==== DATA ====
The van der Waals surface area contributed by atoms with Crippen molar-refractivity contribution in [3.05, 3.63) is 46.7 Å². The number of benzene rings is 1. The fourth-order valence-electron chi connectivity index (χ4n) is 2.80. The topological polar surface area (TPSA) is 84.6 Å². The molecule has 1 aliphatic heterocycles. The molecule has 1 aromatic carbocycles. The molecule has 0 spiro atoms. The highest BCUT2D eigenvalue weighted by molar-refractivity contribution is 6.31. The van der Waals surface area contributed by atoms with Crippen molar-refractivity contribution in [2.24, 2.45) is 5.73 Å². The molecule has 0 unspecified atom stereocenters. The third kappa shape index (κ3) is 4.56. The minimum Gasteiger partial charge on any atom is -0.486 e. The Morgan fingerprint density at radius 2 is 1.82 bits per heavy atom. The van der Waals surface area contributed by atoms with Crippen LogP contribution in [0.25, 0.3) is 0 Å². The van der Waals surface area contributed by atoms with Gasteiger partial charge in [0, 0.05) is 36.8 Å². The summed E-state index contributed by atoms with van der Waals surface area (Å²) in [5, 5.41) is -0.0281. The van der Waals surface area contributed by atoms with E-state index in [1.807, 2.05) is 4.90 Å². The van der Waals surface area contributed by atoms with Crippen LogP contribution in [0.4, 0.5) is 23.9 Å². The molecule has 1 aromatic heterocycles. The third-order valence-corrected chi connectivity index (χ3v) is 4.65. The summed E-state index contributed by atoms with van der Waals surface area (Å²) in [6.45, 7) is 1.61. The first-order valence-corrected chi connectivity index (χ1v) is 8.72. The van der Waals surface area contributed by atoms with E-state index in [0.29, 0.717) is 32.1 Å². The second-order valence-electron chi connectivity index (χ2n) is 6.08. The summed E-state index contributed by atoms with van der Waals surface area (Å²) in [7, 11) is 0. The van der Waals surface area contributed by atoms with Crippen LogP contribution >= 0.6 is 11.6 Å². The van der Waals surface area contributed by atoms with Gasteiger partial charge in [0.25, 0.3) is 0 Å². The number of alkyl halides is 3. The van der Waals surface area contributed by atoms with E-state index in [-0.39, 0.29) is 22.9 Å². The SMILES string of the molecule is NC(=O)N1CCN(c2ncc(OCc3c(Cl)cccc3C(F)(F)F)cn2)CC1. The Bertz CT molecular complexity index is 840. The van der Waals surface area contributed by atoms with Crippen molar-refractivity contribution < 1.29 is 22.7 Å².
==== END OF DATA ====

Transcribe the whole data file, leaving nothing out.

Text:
The van der Waals surface area contributed by atoms with Crippen molar-refractivity contribution in [3.05, 3.63) is 46.7 Å². The number of benzene rings is 1. The fourth-order valence-electron chi connectivity index (χ4n) is 2.80. The topological polar surface area (TPSA) is 84.6 Å². The molecule has 1 aliphatic heterocycles. The molecule has 1 aromatic carbocycles. The molecule has 0 spiro atoms. The highest BCUT2D eigenvalue weighted by molar-refractivity contribution is 6.31. The van der Waals surface area contributed by atoms with Crippen molar-refractivity contribution in [2.24, 2.45) is 5.73 Å². The molecule has 0 unspecified atom stereocenters. The third kappa shape index (κ3) is 4.56. The minimum Gasteiger partial charge on any atom is -0.486 e. The Morgan fingerprint density at radius 2 is 1.82 bits per heavy atom. The van der Waals surface area contributed by atoms with Crippen LogP contribution in [0.25, 0.3) is 0 Å². The van der Waals surface area contributed by atoms with Gasteiger partial charge in [0, 0.05) is 36.8 Å². The summed E-state index contributed by atoms with van der Waals surface area (Å²) in [5, 5.41) is -0.0281. The van der Waals surface area contributed by atoms with E-state index in [1.807, 2.05) is 4.90 Å². The van der Waals surface area contributed by atoms with Crippen LogP contribution in [0.4, 0.5) is 23.9 Å². The molecule has 1 aromatic heterocycles. The third-order valence-corrected chi connectivity index (χ3v) is 4.65. The summed E-state index contributed by atoms with van der Waals surface area (Å²) in [6.45, 7) is 1.61. The first-order valence-corrected chi connectivity index (χ1v) is 8.72. The van der Waals surface area contributed by atoms with E-state index in [0.29, 0.717) is 32.1 Å². The second-order valence-electron chi connectivity index (χ2n) is 6.08. The summed E-state index contributed by atoms with van der Waals surface area (Å²) in [7, 11) is 0. The van der Waals surface area contributed by atoms with Crippen LogP contribution >= 0.6 is 11.6 Å². The van der Waals surface area contributed by atoms with Gasteiger partial charge in [0.25, 0.3) is 0 Å². The number of alkyl halides is 3. The van der Waals surface area contributed by atoms with E-state index in [-0.39, 0.29) is 22.9 Å². The SMILES string of the molecule is NC(=O)N1CCN(c2ncc(OCc3c(Cl)cccc3C(F)(F)F)cn2)CC1. The Bertz CT molecular complexity index is 840. The van der Waals surface area contributed by atoms with Crippen molar-refractivity contribution < 1.29 is 22.7 Å².